A Good Race That Should’ve Been Better

In a shifty, unpredictable breeze, staying at the front of pack can be harder than getting there in the first place. One key is to minimize leverage, aka risk, when you can.

In looking at my results from Sunday’s frostbiting on Newport Harbort, it’s easy to pick out the 12th and 15th in the fourth and fifth races, respectively, as the biggest mistakes of the day. Top 10 scores in those two races would’ve vaulted me from ninth (of 26) to sixth. However, as I review the day, I actually think the main culprit was one of my better finishes, an eighth in Race 3. On paper it looks like a solid result. But in reality, it should’ve been a lot better.

Some days of frostbiting on Newport Harbor are grinds. The northwesterly breezes blow somewhat unobstructed down the bay and it’s generally a boatspeed race, especially when the breeze is over 10 knots. Hike hard, keep the bow down and punching through the waves. Southerly breezes are often more of a thinking man’s game, or lottery, depending on your point of view. This was the case on Sunday. The southerly was puffy and shifty and never got above 12 knots. There were passing lanes all over the course, and getting passed on both sides (or passing people on both sides) wasn’t unusual. Everyone had a race outside the top five. All but one sailor had at least one race outside the top 10.

In Race 3, I somehow snuck around the first mark in third. I say somehow not necessarily because I was surprised, but because I can’t really remember how I did it. Upwind was often read-and-react type sailing. If you thought about whether to tack on a shift, it was often too late.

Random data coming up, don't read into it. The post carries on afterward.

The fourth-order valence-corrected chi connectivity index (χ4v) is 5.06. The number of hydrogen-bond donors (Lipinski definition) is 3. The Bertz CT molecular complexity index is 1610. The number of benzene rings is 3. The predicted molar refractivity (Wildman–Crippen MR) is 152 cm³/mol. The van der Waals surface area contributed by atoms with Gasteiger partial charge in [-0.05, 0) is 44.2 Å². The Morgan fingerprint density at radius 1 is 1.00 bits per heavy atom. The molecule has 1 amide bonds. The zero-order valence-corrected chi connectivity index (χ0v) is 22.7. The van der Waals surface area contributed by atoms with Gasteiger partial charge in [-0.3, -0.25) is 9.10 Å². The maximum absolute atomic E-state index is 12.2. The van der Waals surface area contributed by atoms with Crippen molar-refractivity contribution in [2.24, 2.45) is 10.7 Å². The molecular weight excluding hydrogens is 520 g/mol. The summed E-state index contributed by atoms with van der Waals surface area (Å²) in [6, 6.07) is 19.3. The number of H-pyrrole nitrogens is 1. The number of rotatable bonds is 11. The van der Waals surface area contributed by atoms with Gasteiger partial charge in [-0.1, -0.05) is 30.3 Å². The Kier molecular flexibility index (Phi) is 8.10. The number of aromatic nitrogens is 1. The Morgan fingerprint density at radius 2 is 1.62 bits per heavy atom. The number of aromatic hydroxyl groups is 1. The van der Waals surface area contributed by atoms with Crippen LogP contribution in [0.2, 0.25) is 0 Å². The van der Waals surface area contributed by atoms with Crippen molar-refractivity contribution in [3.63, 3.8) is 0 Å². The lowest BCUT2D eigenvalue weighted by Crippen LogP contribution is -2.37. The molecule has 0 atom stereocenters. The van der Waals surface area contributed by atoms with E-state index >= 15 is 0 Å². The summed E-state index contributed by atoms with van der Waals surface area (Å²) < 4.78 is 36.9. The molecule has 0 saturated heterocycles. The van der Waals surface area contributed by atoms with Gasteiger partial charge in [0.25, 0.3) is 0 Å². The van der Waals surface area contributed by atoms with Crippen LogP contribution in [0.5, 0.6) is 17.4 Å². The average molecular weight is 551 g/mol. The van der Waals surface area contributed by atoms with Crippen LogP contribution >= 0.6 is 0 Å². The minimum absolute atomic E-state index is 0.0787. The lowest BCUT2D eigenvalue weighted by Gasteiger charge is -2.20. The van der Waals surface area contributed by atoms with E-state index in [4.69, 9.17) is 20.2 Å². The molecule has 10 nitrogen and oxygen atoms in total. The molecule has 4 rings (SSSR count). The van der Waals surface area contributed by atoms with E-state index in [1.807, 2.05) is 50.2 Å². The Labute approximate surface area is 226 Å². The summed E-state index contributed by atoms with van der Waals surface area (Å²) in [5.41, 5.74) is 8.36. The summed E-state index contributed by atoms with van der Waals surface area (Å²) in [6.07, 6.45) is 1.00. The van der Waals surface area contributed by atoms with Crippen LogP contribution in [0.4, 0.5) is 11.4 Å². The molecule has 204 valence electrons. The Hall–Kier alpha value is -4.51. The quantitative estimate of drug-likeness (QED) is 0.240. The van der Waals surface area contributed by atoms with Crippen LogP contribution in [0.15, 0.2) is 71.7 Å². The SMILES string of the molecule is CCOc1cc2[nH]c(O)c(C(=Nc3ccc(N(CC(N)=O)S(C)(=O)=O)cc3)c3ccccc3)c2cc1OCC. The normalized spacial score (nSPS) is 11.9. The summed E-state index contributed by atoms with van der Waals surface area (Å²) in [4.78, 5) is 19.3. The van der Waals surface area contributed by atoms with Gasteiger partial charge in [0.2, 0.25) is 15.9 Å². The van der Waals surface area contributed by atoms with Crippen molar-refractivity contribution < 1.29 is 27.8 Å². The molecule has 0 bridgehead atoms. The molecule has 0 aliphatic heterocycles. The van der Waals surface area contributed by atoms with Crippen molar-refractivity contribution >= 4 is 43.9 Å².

I held position on the run and went through the gate dead even with the second-place boat. He took the left-hand (looking downwind) gate; I took the right. The left had paid on the first beat, so I felt comfortable splitting from him and straight lining for the left corner. When I got there, however, the left shift with pressure that had helped on the first beat didn’t materialize. As I struggled to piece together some smaller shifts and puffs—and avoid some serious holes—the boat with which I’d been tied at the leeward mark—screamed in from the right corner on a huge right shift and a half-dozen boats who’d played the middle of the course passed me thanks to better pressure. I rounded the top mark in 10th or so.

What disappoints me isn’t my inability to read the wind. Rather it’s my poor risk management on a day when the wind was anything but predictable. While on my long starboard tack away from the leeward mark, I had countless opportunities to hedge my bet: to take a small shift or puff, tack toward the middle, and get in line with some of the trailing boats, all without giving up control of the side I thought to be favored. When the breeze is unstable, even if you think you’ve got a handle on it, it’s always worth a few extra tacks to reduce your risk, especially if you’re hoping to maintain position.

Later, at the bar, I spoke to the sailor who had played the right corner, and won the race. “You’d be surprised how many times I tacked on that leg,” he said. “Every time I had an opportunity to work back to the middle, I took it.”


Rock-solid advice for a day when the wind was anything but.


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